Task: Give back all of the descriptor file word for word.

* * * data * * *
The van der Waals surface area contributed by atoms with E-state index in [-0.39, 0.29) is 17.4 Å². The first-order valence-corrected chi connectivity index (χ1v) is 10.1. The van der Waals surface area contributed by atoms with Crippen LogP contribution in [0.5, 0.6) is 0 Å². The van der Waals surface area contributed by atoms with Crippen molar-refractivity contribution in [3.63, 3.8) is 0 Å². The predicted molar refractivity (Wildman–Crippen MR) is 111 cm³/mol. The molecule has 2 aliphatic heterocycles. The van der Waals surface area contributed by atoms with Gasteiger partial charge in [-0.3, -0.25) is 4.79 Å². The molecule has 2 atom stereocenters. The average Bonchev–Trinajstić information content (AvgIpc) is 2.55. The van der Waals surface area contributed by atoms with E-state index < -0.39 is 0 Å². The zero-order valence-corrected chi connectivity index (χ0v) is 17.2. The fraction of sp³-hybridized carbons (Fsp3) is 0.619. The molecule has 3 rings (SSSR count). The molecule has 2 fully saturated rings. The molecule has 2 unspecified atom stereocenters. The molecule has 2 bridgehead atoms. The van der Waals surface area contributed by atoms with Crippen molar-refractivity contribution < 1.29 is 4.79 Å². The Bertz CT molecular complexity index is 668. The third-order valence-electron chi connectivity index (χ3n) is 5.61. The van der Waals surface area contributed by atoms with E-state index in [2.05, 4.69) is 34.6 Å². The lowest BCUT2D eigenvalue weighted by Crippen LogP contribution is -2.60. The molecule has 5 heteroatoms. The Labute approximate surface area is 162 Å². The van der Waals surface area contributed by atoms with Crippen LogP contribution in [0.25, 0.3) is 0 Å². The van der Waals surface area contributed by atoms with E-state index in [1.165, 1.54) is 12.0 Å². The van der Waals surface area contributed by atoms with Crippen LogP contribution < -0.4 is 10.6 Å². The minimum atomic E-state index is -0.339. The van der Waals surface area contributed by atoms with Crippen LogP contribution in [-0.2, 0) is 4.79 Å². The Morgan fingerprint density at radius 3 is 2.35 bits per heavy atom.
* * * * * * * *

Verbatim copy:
The van der Waals surface area contributed by atoms with E-state index in [-0.39, 0.29) is 17.4 Å². The first-order valence-corrected chi connectivity index (χ1v) is 10.1. The van der Waals surface area contributed by atoms with Crippen LogP contribution in [0.5, 0.6) is 0 Å². The van der Waals surface area contributed by atoms with Crippen molar-refractivity contribution in [3.63, 3.8) is 0 Å². The predicted molar refractivity (Wildman–Crippen MR) is 111 cm³/mol. The molecule has 2 aliphatic heterocycles. The van der Waals surface area contributed by atoms with Gasteiger partial charge in [-0.3, -0.25) is 4.79 Å². The molecule has 2 atom stereocenters. The average Bonchev–Trinajstić information content (AvgIpc) is 2.55. The van der Waals surface area contributed by atoms with E-state index < -0.39 is 0 Å². The zero-order valence-corrected chi connectivity index (χ0v) is 17.2. The fraction of sp³-hybridized carbons (Fsp3) is 0.619. The molecule has 3 rings (SSSR count). The molecule has 2 fully saturated rings. The molecule has 2 unspecified atom stereocenters. The molecule has 2 bridgehead atoms. The van der Waals surface area contributed by atoms with Crippen molar-refractivity contribution < 1.29 is 4.79 Å². The Bertz CT molecular complexity index is 668. The third-order valence-electron chi connectivity index (χ3n) is 5.61. The van der Waals surface area contributed by atoms with E-state index in [2.05, 4.69) is 34.6 Å². The lowest BCUT2D eigenvalue weighted by Crippen LogP contribution is -2.60. The molecule has 5 heteroatoms. The Labute approximate surface area is 162 Å². The van der Waals surface area contributed by atoms with Crippen LogP contribution in [0.25, 0.3) is 0 Å². The van der Waals surface area contributed by atoms with E-state index in [1.165, 1.54) is 12.0 Å². The van der Waals surface area contributed by atoms with Crippen LogP contribution < -0.4 is 10.6 Å². The minimum atomic E-state index is -0.339. The van der Waals surface area contributed by atoms with Crippen LogP contribution in [-0.2, 0) is 4.79 Å². The Morgan fingerprint density at radius 3 is 2.35 bits per heavy atom.